Tuesday, July 06, 2010

Superman and Wonder Woman

...sittin' in a tree, k-i-s-s-i-n-g...But not really. I just thought it was funny.

MEANWHILE....

DC Comics sends me preview/review materials from time to time, and when I like something I write about it. Recently, DC sent me copies of Superman No. 700 and Wonder Woman No. 600. (Those numbers supposedly reflect the number of times their comics have published since their inception, because both of them have had relaunches over the years and their current series are far from the double-naughts shown.) Both issues are "event" issues, good jumping-on points for people who don't normally read their books. I'd be amazed if such a thing actually worked; that is, that regular monthly readership significantly increased beyond the special issues, even though both of them herald a "bold, new" direction for their titular stars.

That's because I find the "bold, new" directions kind of lame and old instead.

In Superman's book, the Man of Steel has been off-planet for a while saving the universe. He comes back to earth and during a press conference or something a woman slaps him in the face and blames him for not being on Earth when her husband was dying of a brain tumor. She seems to think a guy who has a journalism degree from Metropolis U could have used his X-ray vision and heat vision to perform surgery. Okay, so he's pretty smart, but let's face it: Superman is no brain surgeon. Anyway, her anger guilts him into thinking that maybe he doesn't spend enough time among the little people, so he decides to walk across America and get back in touch with folks on the ground.

OK, I'll buy that. Could make for interesting stories, I guess. I mean, it worked for several seasons of The Incredible Hulk. And it even worked for a 12-issue mini series called "Midnight Nation" written by J. Michael Straczinski (of Babylon 5) back in the 1990s. The same guy who's writing this 12-issue arc of Superman. So, the idea is neither bold nor new, not for the writer or the reader. Add to this, however, the fact that DC is promoting this "epic" by asking people to write a short essay to enter their hometowns in a contest: Superman could visit YOUR TOWN during his journey. Small print: Any town within 50 miles of a handful of specific major cities is eligible, and NONE of those cities is a Southern state. So, apparently, Superman loves the USA so long as its north of the Mason-Dixon or west of Texas.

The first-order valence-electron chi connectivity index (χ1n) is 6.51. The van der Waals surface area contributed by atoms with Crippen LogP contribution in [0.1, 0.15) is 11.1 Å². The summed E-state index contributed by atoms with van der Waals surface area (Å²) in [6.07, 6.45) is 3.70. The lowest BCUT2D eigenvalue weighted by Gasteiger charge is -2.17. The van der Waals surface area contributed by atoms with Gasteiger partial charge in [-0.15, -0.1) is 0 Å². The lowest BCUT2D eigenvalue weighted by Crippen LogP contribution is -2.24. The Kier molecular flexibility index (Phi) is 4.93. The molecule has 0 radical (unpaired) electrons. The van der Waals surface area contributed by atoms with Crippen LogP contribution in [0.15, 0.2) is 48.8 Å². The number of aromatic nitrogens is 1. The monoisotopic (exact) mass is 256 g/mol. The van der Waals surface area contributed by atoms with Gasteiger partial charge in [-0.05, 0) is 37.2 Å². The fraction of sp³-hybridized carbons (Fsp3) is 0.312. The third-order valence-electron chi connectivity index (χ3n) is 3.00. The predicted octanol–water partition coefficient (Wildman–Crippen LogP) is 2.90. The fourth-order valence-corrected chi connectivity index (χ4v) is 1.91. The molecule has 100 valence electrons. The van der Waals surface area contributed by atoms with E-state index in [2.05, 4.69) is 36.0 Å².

I would think DC could find something for Supes to do along the Gulf Coast this year. He could at least get into an argument with Aquaman somewhere out among the oil soaked beaches. Or maybe he could walk through Oklahoma City; this is, after all, the 15th anniversary year of the bombing there. But no, he'll go to Denver, Las Vegas, Seattle, and so on.

MEANWHILE...

Diana Prince, who was enough of a feminist icon to be featured on the cover of Ms. Magazine back in the day, is now considered more up-to-date by putting her in black pants, a red bustier, and a tiny Members Only jacket (see below). Loads of geek sites have had their say, and many poked fun listing all the ways this is NOT a costume for today (hit all those links for examples), as it went out of style in comics back in the 1990s. And I have to ask you: If they dressed Superman in black pants and a red shirt and a blue jacket, would you recognize him? I'm thinking this is a way to establish a costume that will translate to a "serious" movie, much as they took Wolverine out of his yellow Spandex and put him in black leather for the X-men films.

So yeah, sometimes it ain't easy to be a DC fanboy. But then, it's not like I was buying either of these comics anyway.  

Of the two issues they provided, I enjoyed the WW better. Both had three short storylines written and illustrated by creators with a tie to the characters, but whereas the Superman issue seemed more of a disjointed hodgepodge used to fill space ("Gosh, we have a special issue coming up; what do we have sitting around that we could shove into it?") the WW issue had super-special all over it, with several full-page mini-posters by some of the best artists in the business, stories that tied loose ends in the Amazon's ongoing continuity, and a strange lead-in to the "altered time line" that gives us the all-new, less powerful, "I don't know who I am" cliche of a super heroine. Yeah, the final third of the book leaves me cynical and cold, but that opening sequence by George Perez is pretty cool.

Here's a preview of Superman 700 in case you're interested (pdf format).

Here's a preview of Wonder Woman 600 (also a pdf) but it doesn't get to the new costume/alternative history.

And just for chuckles, here's a preview of Batman 700, which I have not read and can't comment on. 

Thus ends the rant. For now.
Got any thoughts? Preferences? Read any good comics lately?

Peace.
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